New Late Cretaceous, North American advanced therian mammals that fit neither the marsupial nor eutherian molds
Published:January 01, 1986
William A. Clemens, Jason A. Lillegraven, 1986. "New Late Cretaceous, North American advanced therian mammals that fit neither the marsupial nor eutherian molds", Vertebrates, Phylogeny, and Philosophy, Kathryn M. Flanagan, Jason A. Lillegraven
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Upper molars of two new genera and species of mammals (Falepetrus barwini and Bistius bondi) are described from rocks of Late Cretaceous age of Montana, Wyoming, and New Mexico. Although these teeth are evolutionarily advanced in being fully tribosphenic, they have combinations of characters that preclude identification of the animals that bore them as either marsupials or eutherians. A review of available dental features useful in classification of known, fully-tribosphenic mammals from the Late Cretaceous suggests the presence of four principal groups: (1) Marsupialia; (2) Eutheria; (3) “deltatheridians;” and (4) others. Groups “ 1 ” and “2” are recognized as formal taxonomic units, defined by anatomically diverse suites of derived characters. Groups “3” and “4” are recognized informally and, as a grade, dubbed “tribotheres,” mammals with tribosphenic dentitions lacking documented specializations characteristic of either marsupials or eutherians. Although group “3” may represent an evolutionary clade equivalent in taxonomic rank to marsupials or eutherians, members of group“4” (including Falepetrus and Bistius) comprise a heterogeneous conglomeration whose members have uncertain relationships to members of groups “1-3.” In addition to the evolutionary radiations of contemporary marsupials and eutherians, the tribotheres provide evidence of at least a third, if not several, broad mammalian radiations during the Cretaceous. However, available dental criteria are inadequate to allow development of a useful, phylogenetically-based classification of the tribotheres.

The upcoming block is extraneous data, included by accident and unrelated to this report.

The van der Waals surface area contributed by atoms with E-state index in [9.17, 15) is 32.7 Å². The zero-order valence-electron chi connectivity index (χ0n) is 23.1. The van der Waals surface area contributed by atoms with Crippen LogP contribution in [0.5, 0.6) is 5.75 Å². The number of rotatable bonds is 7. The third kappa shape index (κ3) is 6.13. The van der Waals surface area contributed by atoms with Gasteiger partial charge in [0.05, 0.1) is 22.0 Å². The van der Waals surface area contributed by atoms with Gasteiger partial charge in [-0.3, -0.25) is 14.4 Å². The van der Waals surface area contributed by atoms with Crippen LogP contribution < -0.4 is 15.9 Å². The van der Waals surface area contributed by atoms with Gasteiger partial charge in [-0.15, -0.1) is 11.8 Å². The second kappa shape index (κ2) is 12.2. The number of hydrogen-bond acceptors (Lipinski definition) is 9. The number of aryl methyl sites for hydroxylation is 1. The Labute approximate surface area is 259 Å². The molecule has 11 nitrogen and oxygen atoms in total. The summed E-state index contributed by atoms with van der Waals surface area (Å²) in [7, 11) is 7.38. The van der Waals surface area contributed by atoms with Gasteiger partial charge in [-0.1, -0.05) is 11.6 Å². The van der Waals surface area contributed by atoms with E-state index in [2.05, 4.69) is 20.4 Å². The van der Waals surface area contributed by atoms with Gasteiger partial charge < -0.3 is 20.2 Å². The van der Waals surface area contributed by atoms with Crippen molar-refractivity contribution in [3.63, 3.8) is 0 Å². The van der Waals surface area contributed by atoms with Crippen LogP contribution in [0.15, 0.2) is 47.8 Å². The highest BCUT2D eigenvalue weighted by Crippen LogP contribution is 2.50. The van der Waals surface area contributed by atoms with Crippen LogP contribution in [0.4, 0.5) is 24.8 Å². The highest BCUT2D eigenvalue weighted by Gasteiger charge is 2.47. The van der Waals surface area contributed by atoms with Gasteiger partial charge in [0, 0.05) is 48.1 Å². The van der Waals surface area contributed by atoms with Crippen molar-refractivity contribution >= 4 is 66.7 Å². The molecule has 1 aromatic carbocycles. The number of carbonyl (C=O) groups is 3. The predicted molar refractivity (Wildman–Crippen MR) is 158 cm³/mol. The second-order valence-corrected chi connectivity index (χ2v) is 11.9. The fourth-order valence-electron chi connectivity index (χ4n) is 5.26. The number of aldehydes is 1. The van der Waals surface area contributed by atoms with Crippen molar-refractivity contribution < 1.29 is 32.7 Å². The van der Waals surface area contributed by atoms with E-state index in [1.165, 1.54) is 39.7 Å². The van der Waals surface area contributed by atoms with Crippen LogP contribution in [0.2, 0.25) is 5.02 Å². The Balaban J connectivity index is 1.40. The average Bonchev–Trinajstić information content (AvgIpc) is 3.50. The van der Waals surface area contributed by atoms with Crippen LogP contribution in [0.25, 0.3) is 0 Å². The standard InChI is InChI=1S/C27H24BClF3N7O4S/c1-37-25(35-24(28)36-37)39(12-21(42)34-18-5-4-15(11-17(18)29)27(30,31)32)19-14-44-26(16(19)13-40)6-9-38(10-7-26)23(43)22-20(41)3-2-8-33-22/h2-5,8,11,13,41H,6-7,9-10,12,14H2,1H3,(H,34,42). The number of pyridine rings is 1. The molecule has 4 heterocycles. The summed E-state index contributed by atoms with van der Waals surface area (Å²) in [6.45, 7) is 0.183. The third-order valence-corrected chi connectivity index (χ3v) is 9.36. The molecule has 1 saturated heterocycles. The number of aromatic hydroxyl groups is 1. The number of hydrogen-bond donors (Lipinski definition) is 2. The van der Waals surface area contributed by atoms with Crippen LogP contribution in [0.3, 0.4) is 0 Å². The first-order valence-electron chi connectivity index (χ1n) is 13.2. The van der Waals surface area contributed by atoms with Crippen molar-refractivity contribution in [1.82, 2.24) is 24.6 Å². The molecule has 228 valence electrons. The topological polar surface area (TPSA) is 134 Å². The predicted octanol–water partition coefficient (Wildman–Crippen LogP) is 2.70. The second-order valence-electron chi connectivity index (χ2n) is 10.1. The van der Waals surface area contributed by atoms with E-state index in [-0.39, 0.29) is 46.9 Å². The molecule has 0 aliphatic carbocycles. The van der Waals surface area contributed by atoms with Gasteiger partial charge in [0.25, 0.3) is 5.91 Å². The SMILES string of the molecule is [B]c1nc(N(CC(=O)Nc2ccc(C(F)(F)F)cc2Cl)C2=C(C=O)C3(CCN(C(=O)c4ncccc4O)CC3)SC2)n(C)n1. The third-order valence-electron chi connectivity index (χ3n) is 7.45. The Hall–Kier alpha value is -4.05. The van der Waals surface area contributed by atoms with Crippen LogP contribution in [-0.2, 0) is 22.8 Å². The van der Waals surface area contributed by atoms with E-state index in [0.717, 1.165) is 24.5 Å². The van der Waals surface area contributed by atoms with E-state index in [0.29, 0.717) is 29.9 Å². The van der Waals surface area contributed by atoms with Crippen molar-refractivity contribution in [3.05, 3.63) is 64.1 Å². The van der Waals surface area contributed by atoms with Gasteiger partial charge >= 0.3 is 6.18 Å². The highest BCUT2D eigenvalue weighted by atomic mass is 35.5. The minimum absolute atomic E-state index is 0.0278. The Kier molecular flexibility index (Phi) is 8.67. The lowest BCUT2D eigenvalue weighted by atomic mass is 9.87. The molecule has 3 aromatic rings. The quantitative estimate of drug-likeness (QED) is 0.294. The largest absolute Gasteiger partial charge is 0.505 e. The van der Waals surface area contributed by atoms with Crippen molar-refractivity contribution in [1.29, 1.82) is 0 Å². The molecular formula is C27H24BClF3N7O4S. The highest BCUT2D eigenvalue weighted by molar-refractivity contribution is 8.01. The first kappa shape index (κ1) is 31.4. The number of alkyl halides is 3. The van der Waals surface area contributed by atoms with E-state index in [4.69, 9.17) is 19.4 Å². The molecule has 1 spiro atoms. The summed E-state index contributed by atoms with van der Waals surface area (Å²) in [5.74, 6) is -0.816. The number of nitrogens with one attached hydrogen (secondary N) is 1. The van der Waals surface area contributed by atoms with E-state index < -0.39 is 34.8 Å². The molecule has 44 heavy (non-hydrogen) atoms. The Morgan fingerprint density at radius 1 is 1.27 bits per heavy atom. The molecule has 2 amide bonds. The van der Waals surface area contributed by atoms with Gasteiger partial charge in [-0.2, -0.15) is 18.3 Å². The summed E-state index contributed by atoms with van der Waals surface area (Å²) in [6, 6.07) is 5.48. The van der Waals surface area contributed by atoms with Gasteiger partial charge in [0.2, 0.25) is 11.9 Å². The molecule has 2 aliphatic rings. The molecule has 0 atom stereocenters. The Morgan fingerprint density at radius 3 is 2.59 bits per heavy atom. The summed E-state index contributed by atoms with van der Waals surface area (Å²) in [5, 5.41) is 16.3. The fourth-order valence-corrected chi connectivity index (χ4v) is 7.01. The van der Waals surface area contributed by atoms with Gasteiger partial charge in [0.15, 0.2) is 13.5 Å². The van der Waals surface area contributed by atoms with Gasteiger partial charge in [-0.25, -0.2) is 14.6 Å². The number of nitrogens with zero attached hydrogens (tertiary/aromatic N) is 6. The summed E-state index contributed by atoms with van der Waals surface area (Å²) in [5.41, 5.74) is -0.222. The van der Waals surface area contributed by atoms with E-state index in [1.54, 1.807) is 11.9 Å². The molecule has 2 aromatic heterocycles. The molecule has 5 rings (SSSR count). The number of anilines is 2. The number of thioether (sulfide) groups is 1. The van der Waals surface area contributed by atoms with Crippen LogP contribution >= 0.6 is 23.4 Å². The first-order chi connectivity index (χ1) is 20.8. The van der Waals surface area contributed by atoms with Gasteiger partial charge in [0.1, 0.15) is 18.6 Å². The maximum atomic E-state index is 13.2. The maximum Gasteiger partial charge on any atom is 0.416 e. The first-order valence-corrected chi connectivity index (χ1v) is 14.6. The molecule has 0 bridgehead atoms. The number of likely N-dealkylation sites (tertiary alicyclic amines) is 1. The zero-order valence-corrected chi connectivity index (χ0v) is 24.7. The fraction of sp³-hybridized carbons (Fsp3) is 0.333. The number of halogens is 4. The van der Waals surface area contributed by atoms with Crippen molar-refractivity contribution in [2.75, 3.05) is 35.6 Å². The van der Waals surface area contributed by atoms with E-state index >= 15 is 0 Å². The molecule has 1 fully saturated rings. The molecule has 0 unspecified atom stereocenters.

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Vertebrates, Phylogeny, and Philosophy
Dr. George Gaylord Simpson, one of the most important evolutionary biologists of the Twentieth Century, was born on June 16, 1902 and died on October 6, 1984. His contributions to science include not only a modern synthesis of evolutionary thought, but original research on anthropology, mammalogy, paleontology, general biology, and statistics. His prolific writings were intended for scientific and non—scientific communities alike. He helped and encouraged many who now work in the fields of paleontology and evolutionary biology. Contributors to this book dedicate their efforts as tribute to his memory.
Included authors are colleagues, former students, and friends of Dr. Simpson’s. They represent but a few of the people he would have included in these categories. The book is intended to suggest only a sampling of the diversity of George Gaylord Simpson's impact on present vertebrate paleontology, from its most senior to its very junior participants.
Ms. Flanagan’s letter of invitation entreated the following from potential authors: "In the spirit of Dr. Simpson’s own writings, we encourage imaginative contributions that would be just a little different from items expected in a regular scientific journal." The title of the volume (Vertebrates, Phylogeny, and Philosophy) reflects that request. Though individual articles deal almost exclusively with fossil mammals, emphases cross the spectrum of evolutionary biology, including systematic paleontology, considerations of adaptation, ontogeny, analyses of evolutionary tem— po and mode, biogeographic procedure, and paleogeography. Philip Gingerich’s contribution stresses the crucial importance of solid empirical research to the foundations upon which theoretical/philosophical writings should be based. Mesozoic and Cenozoic taxa are considered, and two articles discuss the modern union of molecular biology, genetics, and paleontology. Most articles benefited directly from the pioneering writings of George Simpson, yet the breadth of concerns of this volume covers only a small fraction of the interests exhibited in his lifetime of evolutionary research.
Kathryn Flanagan served as principal correspondent with authors and reviewers. Jason Lillegraven had principal responsibility for manuscript editing and considerations of production.
We take this opportunity to thank the thirty-two authors for their contributions. Similarly, more than fifty individuals served as unpaid reviewers, and we give our most sincere thanks for their generosity of time and effort. Also, we thank Linda E. Lillegraven for creating the cover design.